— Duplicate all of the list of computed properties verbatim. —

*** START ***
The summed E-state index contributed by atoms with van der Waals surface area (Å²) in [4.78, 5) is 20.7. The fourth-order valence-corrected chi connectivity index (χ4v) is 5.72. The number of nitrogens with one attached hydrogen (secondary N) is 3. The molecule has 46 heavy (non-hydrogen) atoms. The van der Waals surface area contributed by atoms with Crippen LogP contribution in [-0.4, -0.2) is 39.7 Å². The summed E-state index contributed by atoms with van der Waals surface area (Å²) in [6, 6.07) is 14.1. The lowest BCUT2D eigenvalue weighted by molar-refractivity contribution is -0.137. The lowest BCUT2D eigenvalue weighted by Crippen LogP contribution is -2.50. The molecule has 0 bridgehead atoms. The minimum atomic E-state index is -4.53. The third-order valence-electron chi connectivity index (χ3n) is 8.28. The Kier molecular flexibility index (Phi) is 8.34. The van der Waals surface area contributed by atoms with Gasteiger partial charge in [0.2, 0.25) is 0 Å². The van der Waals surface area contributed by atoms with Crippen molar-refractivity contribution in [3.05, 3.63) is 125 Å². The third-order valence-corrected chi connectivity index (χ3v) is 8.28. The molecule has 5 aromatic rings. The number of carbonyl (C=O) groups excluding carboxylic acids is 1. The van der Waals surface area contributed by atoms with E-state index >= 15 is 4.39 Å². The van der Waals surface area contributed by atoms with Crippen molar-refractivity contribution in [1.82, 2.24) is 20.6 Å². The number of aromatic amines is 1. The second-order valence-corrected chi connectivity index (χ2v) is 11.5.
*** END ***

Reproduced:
The summed E-state index contributed by atoms with van der Waals surface area (Å²) in [4.78, 5) is 20.7. The fourth-order valence-corrected chi connectivity index (χ4v) is 5.72. The number of nitrogens with one attached hydrogen (secondary N) is 3. The molecule has 46 heavy (non-hydrogen) atoms. The van der Waals surface area contributed by atoms with Crippen LogP contribution in [-0.4, -0.2) is 39.7 Å². The summed E-state index contributed by atoms with van der Waals surface area (Å²) in [6, 6.07) is 14.1. The lowest BCUT2D eigenvalue weighted by molar-refractivity contribution is -0.137. The lowest BCUT2D eigenvalue weighted by Crippen LogP contribution is -2.50. The molecule has 0 bridgehead atoms. The minimum atomic E-state index is -4.53. The third-order valence-electron chi connectivity index (χ3n) is 8.28. The Kier molecular flexibility index (Phi) is 8.34. The van der Waals surface area contributed by atoms with Gasteiger partial charge in [0.2, 0.25) is 0 Å². The van der Waals surface area contributed by atoms with Crippen molar-refractivity contribution in [3.05, 3.63) is 125 Å². The third-order valence-corrected chi connectivity index (χ3v) is 8.28. The molecule has 5 aromatic rings. The number of carbonyl (C=O) groups excluding carboxylic acids is 1. The van der Waals surface area contributed by atoms with E-state index >= 15 is 4.39 Å². The van der Waals surface area contributed by atoms with Crippen molar-refractivity contribution in [1.82, 2.24) is 20.6 Å². The number of aromatic amines is 1. The second-order valence-corrected chi connectivity index (χ2v) is 11.5.